Bourdette DN, Cohen JA. Venous angioplasty for "CCSVI" in multiple sclerosis: ending a therapeutic misadventure. Neurology. Jul 29 2014;83(5):388-389.
Burton JM, Alikhani K, Goyal M et al. Complications in MS patients after CCSVI procedures abroad (Calgary, AB). Can. J. Neurol. Sci. 2011; 38(5):741-746.
Centonze D, Floris R, Stefanini M et al. Proposed chronic cerebrospinal venous insufficiency criteria do not predict multiple sclerosis risk or severity. Ann. Neurol. 2011; 70(1):51-58.
Doepp F, Paul F, Valdueza JM et al. No cerebrospinal venous congestion in patients with multiple sclerosis. Ann Neurol 2010;68(2):155-159.
Floris R, Centonze D, Fabiano S et al. Prevalence study of chronic cerebrospinal venous insufficiency in patients with multiple sclerosis: preliminary data. Radiol Med 2012.
Fox RJ, Diaconu C, Baus L, et al. No Association of Chronic Cerebrospinal Venous Insufficiency with Multiple Sclerosis. Can J Neurol Sci. Jan 2016;43(1):195-197.
Fox RJ, Rae-Grant A. Chronic cerebrospinal venous insufficiency: have we found the cause and cure of MS? Neurology. Jul 12 2011;77(2):98-100.
Hubbard D, Ponec D, Gooding J et al. Clinical improvement after extracranial venoplasty in multiple sclerosis. J Vasc Interv Radiol 2012; 23(10):1302-1308.
Laupacis A, Lillie E, Dueck A et al. Association between chronic cerebrospinal venous insufficiency and multiple sclerosis: a meta-analysis. CMAJ. Nov 8 2011; 183(16):E1203-1212.
Mandato KD, Hegener PF, Siskin GP et al. Safety of endovascular treatment of chronic cerebrospinal venous insufficiency: a report of 240 patients with multiple sclerosis. J. Vasc. Interv. Radiol. Jan 2012; 23(1):55-59.
Mayer CA, Pfeilschifter W, Lorenz MW et al. The perfect crime? CCSVI not leaving a trace in MS. J Neurol Neurosurg Psychiatry 2011; 82(4):436-440.
National Institute for Health and Clinical Excellence (NICE). Percutaneous venoplasty for chronic cerebrospinal venous insufficiency for multiple sclerosis. March 2012. http://www.nice.org.uk/ipg420.
Petrov I, Grozdinski L, Kaninski G et al. Safety profile of endovascular treatment for chronic cerebrospinal venous insufficiency in patients with multiple sclerosis. J Endovasc Ther. Jun 2011; 18(3):314-323.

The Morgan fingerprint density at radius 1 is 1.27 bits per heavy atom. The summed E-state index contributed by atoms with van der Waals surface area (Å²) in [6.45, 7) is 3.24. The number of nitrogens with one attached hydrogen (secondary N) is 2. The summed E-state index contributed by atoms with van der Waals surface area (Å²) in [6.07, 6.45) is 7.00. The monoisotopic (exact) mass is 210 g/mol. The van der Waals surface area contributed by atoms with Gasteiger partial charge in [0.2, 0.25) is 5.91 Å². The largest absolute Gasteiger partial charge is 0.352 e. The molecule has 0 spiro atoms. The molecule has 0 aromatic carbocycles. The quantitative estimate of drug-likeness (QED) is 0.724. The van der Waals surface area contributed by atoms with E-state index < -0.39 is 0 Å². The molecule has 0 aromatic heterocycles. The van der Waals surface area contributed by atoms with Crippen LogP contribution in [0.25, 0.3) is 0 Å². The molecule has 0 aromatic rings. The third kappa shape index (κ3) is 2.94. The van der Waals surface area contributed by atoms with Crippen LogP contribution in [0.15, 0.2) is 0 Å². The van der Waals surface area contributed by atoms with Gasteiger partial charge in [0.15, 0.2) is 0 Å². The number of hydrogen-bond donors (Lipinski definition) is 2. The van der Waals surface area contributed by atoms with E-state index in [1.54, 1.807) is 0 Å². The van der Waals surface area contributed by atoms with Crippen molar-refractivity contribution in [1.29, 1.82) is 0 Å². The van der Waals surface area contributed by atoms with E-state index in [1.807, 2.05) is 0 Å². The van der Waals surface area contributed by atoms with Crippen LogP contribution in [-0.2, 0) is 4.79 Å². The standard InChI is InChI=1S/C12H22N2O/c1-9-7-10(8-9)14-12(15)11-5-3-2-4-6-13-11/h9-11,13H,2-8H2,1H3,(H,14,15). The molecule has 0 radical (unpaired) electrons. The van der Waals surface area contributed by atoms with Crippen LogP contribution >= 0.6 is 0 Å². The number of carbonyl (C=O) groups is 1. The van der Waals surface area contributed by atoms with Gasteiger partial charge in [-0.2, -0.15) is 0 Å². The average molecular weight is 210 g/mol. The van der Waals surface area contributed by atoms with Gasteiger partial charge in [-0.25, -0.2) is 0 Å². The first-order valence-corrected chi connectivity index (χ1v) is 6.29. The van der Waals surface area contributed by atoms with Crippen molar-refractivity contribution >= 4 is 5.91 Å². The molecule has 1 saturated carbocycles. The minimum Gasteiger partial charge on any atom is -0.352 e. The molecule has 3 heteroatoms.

Reekers JA, Lee MJ, Belli AM et al. Cardiovascular and Interventional Radiological Society of Europe commentary on the treatment of chronic cerebrospinal venous insufficiency. Cardiovasc Intervent Radiol 2011;34(1):1-2.
Schrauben EM, Kohn S, Macdonald J, et al. Four-dimensional flow magnetic resonance imaging and ultrasound assessment of cerebrospinal venous flow in multiple sclerosis patients and controls. J Cereb Blood Flow Metab. Jun 30 2016.
Siddiqui AH, Zivadinov R, Benedict RH, et al. Prospective randomized trial of venous angioplasty in MS (PREMiSe). Neurology. Jul 29 2014;83(5):441-449.
Thapar A, Lane T, Nicholas R et al. Systematic review of sonographic chronic cerebrospinal venous insufficiency findings in multiple sclerosis. Phlebology. Dec 2011; 26(8):319-325.
Tsivgoulis G, Faissner S, Voumvourakis K, et al. "Liberation treatment" for chronic cerebrospinal venous insufficiency in multiple sclerosis: the truth will set you free. Brain Behav. Jan 2015;5(1):3-12.
Tsivgoulis G, Sergentanis TN, Chan A et al. Chronic cerebrospinal venous insufficiency and multiple sclerosis: a comprehensive meta-analysis of case-control studies. Ther Adv Neurol Disord. Mar 2014; 7(2):114-136.
U.S. Food and Drug Administration (FDA). FDA News Release: FDA issues alert on potential dangers of unproven treatment for multiple sclerosis. Available online at: www.fda.gov/NewsEvents/Newsroom/PressAnnouncements/ucm303538.htm?source=govdelivery
van Zuuren EJ, Fedorowicz Z, Pucci E et al. Percutaneous transluminal angioplasty for treatment of chronic cerebrospinal venous insufficiency (CCSVI) in multiple sclerosis patients. Cochrane Database Syst Rev 2012; 12:CD009903.
Vedantham S, Benenati JF, Kundu S et al. Interventional endovascular management of chronic cerebrospinal venous insufficiency in patients with multiple sclerosis: a position statement by the Society of Interventional Radiology, endorsed by the Canadian Interventional Radiology Association. J. Vasc. Interv. Radiol. Sep 2010; 21(9):1335-1337.
Weinstock-Guttman B, Ramanathan M, Marr K et al. Clinical correlates of chronic cerebrospinal venous insufficiency in multiple sclerosis. BMC Neurol 2012; 12:26.
Zamboni P, Galeotti R, Menegatti E et al. A prospective open-label study of endovascular treatment of chronic cerebrospinal venous insufficiency. J Vasc Surg. Dec 2009; 50(6):1348-1358.
Zamboni P, Galeotti R, Weinstock-Guttman B et al. Venous angioplasty in patients with multiple sclerosis: results of a pilot study. Eur. J. Vasc. Endovasc. Surg. 2012; 43(1):116-122.
Zamboni R, Galeotti R, Menegatti E et al. Chronic cerebrospinal venous insufficiency in patients with multiple sclerosis. J Neurol Neurosurg Psychiatry. Apr 2009;80(4):392-399.
Zivadinov R, Bastianello S, Dake MD, et al. Recommendations for multimodal noninvasive and invasive screening for detection of extracranial venous abnormalities indicative of chronic cerebrospinal venous insufficiency: a position statement of the International Society for Neurovascular Disease. J Vasc Interv Radiol. Nov 2014;25(11):1785-1794 e1717.